Mandatory anthrax vaccinations for servicemembers in South Korea could begin in late March, a U.S. Forces Korea spokesman said Friday.

Over the next few weeks, USFK will review the plans submitted from each military branch that define how the shots will be distributed, spokesman David Oten said.

So far, USFK estimates the vaccine distribution will begin in late March, he said.

The vaccine is required as well for Department of Defense essential civilians and contractors in South Korea and in the U.S. Central Command.

Earlier this month, the Pentagon’s top health official approved plans to resume the mandatory vaccine for troops in South Korea and in the Central Command theater.

Six Department of Defense workers are fighting the requirement. Their lawyer said last week he plans to seek a temporary restraining order on the latest decision.

In October 2004, a U.S. District Court judge barred defense officials from administering the mandatory inoculations, citing mistakes in how the Food and Drug Administration determined the vaccine’s safety.

Six months later, he loosened that ban, saying the vaccines could resume on an “emergency use” voluntary basis.

Since then, the vaccinations — six shots given over 18 months — have been given on a voluntary basis. But only about half of U.S. troops opted to get the shots, prompting the Defense Department to announce in 2006 they would be mandatory for troops deemed most at risk.

The Defense Department administered more than 5.2 million vaccine doses to more than 1.3 million military personnel between 1998 and October 2004.

At Misawa Air Base in northern Japan, the mandatory anthrax vaccination program will resume on March 19, as per Air Force directive, said Lt. Col. Kevin Connolly, 35th Aerospace Medical Squadron commander.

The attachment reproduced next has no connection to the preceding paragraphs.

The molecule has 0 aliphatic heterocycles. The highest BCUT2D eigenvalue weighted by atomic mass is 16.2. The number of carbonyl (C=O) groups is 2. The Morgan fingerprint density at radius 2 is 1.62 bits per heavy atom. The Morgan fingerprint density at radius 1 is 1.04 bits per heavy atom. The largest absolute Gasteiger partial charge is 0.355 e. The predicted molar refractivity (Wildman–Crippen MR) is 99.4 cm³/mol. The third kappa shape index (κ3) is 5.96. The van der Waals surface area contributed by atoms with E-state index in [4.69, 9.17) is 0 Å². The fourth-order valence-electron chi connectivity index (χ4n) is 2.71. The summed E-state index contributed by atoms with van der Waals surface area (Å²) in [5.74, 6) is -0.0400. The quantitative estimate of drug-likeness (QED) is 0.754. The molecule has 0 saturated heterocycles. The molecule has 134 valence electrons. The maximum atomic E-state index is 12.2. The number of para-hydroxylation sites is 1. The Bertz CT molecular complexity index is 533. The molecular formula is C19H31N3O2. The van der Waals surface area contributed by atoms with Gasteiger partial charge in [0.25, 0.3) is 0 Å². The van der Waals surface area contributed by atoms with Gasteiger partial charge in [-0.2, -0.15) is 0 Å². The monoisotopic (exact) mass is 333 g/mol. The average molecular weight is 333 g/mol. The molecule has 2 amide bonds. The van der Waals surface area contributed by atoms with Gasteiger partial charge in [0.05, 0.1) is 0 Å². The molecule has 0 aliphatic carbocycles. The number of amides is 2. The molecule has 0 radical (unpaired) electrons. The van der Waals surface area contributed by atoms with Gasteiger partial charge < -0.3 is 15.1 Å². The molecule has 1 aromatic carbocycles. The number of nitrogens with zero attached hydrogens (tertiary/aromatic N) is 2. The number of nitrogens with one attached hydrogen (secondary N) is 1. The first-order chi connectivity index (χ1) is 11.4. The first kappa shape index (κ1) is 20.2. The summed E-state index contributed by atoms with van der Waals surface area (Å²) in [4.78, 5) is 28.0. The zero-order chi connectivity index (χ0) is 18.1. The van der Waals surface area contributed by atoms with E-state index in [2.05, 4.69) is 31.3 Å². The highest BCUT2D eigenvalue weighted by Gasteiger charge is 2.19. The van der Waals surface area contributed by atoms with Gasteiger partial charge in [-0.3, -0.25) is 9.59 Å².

Active-duty personnel deploying for 15 or more consecutive days to the U.S. Central Command area of operation or the Korean peninsula will be required to get the shot within 60 days of departure.

The same policy applies to Defense Department civilian employees deemed “emergency essential” or the equivalent, as well as government contractors carrying out “mission-essential” services.

However, for the latter personnel, the contract must specify the immunization as a requirement, Connolly said.

Medical and administrative exemptions will apply in some cases, Connolly said.

Groups that can receive the vaccine on a voluntary basis include:

U.S. government civilian employees and contractors assigned to the same areas for the same period of time, who don’t fall under the mandatory policy.Adult family members, ages 18 to 65, accompanying DOD military and civilian personnel for 15 or more consecutive days to CENTCOM or Korea.Adult family members who are ages 18 to 65 and U.S. citizens, who are accompanying U.S. contractors to the same areas for 15 or more consecutive days.Connolly said Misawa will have enough vaccine to resume anthrax immunizations starting March 19. “We’ve ordered more to ensure we have enough on supply,” he said.

Of the airmen from Misawa currently deployed to Iraq and throughout Central Command, Connolly said, “they will get the vaccine in the AOR.”

Connolly said base officials already have begun informing base leaders, airmen and health-care providers about the program.

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